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Feline Scabies: Causes, Signs, Diagnosis, and Treatment

Feline scabies, or notoedric mange, is a highly contagious skin disease caused by the mite Notoedres cati. This parasitic mite burrows into the skin of cats, causing intense itching, inflammation, and a characteristic crusty rash.

Causes of Feline Scabies

Feline scabies, or notoedric mange, is caused by an infestation of the parasitic mite Notoedres cati. Here’s a detailed look at the causes:

Primary Cause

  • Notoedres cati Mite: The specific cause of feline scabies is the Notoedres cati mite. These microscopic mites are highly contagious and can spread rapidly among cats. The mites burrow into the skin’s surface, causing intense itching and irritation.


  • Direct Contact: The most common way cats contract scabies is through direct physical contact with an infected cat. This can occur in multi-cat households, shelters, or outdoor environments where cats interact closely.
  • Indirect Contact: While less common, cats can also become infected through indirect contact with contaminated environments or objects, such as bedding, grooming tools, or furniture. The mites can survive briefly off the host, facilitating indirect transmission.

Ticks on Cat's Skin

Risk Factors

  • Crowded Living Conditions: Cats living in crowded or unsanitary conditions, such as animal shelters or stray populations, are at higher risk due to the increased likelihood of close contact with infected animals.
  • Outdoor Access: Cats that spend time outside are more likely to encounter infected animals or contaminated environments.
  • Weakened Immune System: Cats with a weak immune system may be more susceptible to mite infestations due to illness, malnutrition, or age.

Life Cycle of the Mite

  • Eggs: Female mites lay eggs within the burrows in the skin.
  • Larvae: Eggs hatch into larvae within a few days.
  • Nymphs: Larvae mature into nymphs, which continue to burrow and cause skin damage.
  • Adults: Nymphs develop into adult mites, reproducing and perpetuating the infestation.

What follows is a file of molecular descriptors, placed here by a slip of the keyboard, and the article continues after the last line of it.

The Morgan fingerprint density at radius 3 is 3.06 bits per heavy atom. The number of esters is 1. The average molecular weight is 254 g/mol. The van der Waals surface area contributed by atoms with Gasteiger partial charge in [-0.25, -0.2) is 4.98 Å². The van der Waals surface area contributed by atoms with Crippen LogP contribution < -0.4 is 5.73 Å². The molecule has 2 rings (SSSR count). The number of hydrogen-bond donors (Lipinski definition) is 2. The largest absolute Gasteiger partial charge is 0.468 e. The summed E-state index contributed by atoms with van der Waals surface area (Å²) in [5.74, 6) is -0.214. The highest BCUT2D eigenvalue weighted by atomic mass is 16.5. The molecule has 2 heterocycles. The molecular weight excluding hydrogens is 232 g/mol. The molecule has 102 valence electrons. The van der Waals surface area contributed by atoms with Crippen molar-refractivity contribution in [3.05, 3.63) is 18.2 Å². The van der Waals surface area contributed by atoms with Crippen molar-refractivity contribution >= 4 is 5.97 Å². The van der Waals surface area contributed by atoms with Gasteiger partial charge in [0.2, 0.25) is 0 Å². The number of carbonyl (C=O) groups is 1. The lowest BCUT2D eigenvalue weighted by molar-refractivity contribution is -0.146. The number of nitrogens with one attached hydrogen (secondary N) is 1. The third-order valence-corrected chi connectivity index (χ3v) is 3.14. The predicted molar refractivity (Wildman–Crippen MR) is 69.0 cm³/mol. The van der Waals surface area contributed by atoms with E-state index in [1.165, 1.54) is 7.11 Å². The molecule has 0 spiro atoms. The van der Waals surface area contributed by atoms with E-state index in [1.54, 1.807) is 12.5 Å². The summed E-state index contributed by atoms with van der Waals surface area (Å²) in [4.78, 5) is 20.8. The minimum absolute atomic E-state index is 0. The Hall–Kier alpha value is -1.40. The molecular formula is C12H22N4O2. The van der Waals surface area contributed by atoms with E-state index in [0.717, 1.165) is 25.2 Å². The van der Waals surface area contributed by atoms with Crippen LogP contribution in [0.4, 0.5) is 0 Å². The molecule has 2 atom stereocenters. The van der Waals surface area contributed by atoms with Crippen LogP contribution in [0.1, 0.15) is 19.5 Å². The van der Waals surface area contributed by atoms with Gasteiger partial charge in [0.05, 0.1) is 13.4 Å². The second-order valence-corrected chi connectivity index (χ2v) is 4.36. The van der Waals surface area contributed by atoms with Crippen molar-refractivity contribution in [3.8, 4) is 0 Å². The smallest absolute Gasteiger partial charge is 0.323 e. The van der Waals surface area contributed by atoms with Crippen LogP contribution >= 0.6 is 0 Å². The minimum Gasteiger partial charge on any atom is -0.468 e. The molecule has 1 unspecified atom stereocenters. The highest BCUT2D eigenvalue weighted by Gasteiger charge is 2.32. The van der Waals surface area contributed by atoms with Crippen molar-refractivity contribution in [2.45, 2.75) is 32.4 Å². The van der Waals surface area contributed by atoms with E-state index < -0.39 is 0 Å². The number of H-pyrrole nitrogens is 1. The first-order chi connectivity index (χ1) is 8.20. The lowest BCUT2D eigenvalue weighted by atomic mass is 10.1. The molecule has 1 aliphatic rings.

Understanding feline scabies’ causes and transmission routes is crucial for preventing and controlling outbreaks. Regular veterinary check-ups, proper hygiene, and minimizing contact with potentially infected animals are critical strategies in managing the risk of scabies in cats.

Clinical Signs of Feline Scabies

Feline scabies, or notoedric mange, manifests with several distinctive clinical signs. These signs can vary in severity but typically include the following:

Early Signs

  1. Intense Itching (Pruritus): One of the first signs is severe itching. Cats will frequently scratch, bite, or lick affected areas.
  2. Redness and Inflammation: The affected areas of the skin become red and inflamed due to the mites burrowing and the cat’s scratching.

Progressive Signs

  1. Crusty Lesions: As the infestation progresses, thick, crusty, and scaly lesions develop. These typically start on the ears and then spread to the face, neck, and other body parts.
  2. Hair Loss (Alopecia): Hair loss occurs around the affected areas due to scratching, licking, and the direct impact of the mites.
  3. Thickened Skin: Due to chronic inflammation and scratching, the skin can become thickened and wrinkled, known as lichenification.

Advanced Signs

  1. Secondary Infections: Open sores from scratching can become infected with bacteria, leading to further complications such as boils, abscesses, and increased inflammation.
  2. Foul Odor: Secondary infections can sometimes produce a noticeable foul odor from the affected skin areas.

Behavioral Changes

  1. Restlessness and Agitation: Cats may become more restless and agitated due to the intense itching.
  2. Decreased Grooming: Cats may reduce their grooming behavior due to the discomfort.

Distribution of Lesions

  1. Initial Sites: Lesions often begin at the edges of the ears and then spread to the face, including around the eyes, nose, and mouth.
  2. Spreading: If untreated, the infestation can spread to the neck, shoulders, and other body parts.

Additional Signs

  1. Weight Loss: In severe cases, affected cats might lose weight due to stress and discomfort.
  2. General Malaise: Cats may appear unwell, with decreased appetite and lethargy.

Early diagnosis and treatment are essential to prevent the spread of the infestation and secondary complications. If you suspect your cat has scabies, taking veterinary care promptly for proper diagnosis and treatment is essential.